Despite setbacks, swimmer takes head-first approach to reaching Paralympic gold
By 10 a.m., Anna Johannes has crossed more off of her daily to-do list than most strive to accomplish in a week. As a swimmer with her eyes set on the 2012 Paralympic Games in London, every moment of her day counts as she balances training, practice, taking college courses and completing homework assignments.
While most would be overwhelmed with Johannes’ daily schedule, she dives in head first, with the same sense of determination that’s been running through her veins since jumping into a pool at age 2.
Born without her left hand and forearm due to a birth defect caused by Amniotic Band Syndrome, Johannes found the setback hardly disabling.
“When I first went near my baby pool as a young child, my parents were scared I would jump in and drown, but I was never afraid,” says Johannes.
By the time Johannes turned 6, she had joined her local swim team as an able-bodied swimmer and continued to excel and improve upon her abilities. Three years later, it was suggested that she compete in Paralympic swim meets.
While some might see Johannes’ disability as a road block, one thing she certainly isn’t lacking is heart.
“I’ve never thought of myself as disabled,” says Johannes. “Even when I swam against able-bodied swimmers, I thought to myself, ‘I can do this. I can beat her.’”
Johannes’ natural talent has made her no stranger to the podium; most recently, she snagged five gold medals, one silver medal and set Para Pan American records in the 100 Meter Breaststroke race and the Para Pan American record in the 100 Meter Butterfly race at the 2011 Parapan American Games.
Now, Johannes is setting her sights on qualifying for the 2012 Paralympic Games in London. To train, she moved to the U.S. Olympic Training Complex in Colorado Springs, Colo. to prepare for the competition and road ahead.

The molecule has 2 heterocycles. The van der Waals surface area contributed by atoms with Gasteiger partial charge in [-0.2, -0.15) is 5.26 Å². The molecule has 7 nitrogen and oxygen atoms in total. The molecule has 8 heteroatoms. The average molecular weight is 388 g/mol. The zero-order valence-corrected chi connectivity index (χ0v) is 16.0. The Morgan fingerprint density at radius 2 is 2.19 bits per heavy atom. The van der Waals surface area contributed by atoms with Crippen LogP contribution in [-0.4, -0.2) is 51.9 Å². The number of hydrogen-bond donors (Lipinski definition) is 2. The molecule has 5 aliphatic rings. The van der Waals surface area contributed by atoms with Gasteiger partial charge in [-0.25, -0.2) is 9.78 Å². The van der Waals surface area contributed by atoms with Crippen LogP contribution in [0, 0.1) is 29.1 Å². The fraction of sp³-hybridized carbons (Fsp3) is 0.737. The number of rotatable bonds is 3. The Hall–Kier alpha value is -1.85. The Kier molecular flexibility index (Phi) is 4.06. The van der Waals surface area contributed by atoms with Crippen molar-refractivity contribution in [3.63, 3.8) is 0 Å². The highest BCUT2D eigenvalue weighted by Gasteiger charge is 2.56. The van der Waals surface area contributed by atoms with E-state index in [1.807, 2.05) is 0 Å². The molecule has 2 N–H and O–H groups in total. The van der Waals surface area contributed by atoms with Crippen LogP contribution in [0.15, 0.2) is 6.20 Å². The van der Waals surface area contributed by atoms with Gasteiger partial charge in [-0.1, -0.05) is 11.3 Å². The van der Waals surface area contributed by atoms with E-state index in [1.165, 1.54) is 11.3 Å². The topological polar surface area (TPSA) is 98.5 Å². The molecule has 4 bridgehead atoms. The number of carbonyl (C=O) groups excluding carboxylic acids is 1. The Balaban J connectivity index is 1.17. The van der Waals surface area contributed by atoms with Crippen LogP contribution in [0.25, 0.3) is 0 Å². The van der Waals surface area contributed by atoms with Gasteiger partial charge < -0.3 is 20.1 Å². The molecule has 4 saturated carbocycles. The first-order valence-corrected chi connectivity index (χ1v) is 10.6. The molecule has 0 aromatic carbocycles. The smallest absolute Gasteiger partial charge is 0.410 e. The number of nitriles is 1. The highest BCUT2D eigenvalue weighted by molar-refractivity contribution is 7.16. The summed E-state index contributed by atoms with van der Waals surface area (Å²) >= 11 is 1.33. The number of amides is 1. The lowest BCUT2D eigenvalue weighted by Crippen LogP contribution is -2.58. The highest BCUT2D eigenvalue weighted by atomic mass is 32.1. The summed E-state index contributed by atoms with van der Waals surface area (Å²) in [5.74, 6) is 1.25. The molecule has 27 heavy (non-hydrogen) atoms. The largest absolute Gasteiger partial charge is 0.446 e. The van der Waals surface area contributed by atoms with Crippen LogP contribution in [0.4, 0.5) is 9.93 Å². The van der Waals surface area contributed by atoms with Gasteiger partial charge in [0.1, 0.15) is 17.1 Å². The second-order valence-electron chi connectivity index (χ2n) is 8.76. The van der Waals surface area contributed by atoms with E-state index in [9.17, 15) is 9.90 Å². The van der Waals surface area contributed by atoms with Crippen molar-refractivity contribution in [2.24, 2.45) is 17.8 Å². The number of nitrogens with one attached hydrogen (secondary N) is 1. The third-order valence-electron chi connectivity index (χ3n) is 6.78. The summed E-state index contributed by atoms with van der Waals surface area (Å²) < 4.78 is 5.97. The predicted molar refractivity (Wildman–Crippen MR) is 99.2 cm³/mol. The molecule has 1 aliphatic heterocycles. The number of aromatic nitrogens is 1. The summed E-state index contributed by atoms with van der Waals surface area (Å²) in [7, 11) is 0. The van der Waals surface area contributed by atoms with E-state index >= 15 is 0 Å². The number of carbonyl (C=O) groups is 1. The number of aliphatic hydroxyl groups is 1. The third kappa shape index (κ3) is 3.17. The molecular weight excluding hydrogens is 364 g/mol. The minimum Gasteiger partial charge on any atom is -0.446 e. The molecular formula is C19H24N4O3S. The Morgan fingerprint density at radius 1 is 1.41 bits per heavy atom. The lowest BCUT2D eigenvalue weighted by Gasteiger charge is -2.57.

Johannes’ days are long and regimented, but not spent entirely in the water; she does have the opportunity to come up for air. And when she does, she is preparing for her future off the starting blocks by taking college courses.
Johannes is doing so at DeVry University, named an official education provider for U.S. Olympic Committee for providing education to Olympians and Paralympians, and hopefuls. She is working to achieve her educational goals while still being able to maintain her training schedule.
“I’m able to take classes by going online, which gives me the flexibility to participate in interactive discussions with classmates and professors and complete my assignments in between practices,” says Johannes.
And while many may be left wondering how Johannes manages to do it all, she offers one piece of advice that she’s carried with her throughout her career. “I take it one day at a time and break everything down into smaller pieces,” says Johannes. “You have to be able to look at your goals and ask yourself, ‘what will I achieve today?’ Otherwise, the big picture can be overwhelming.”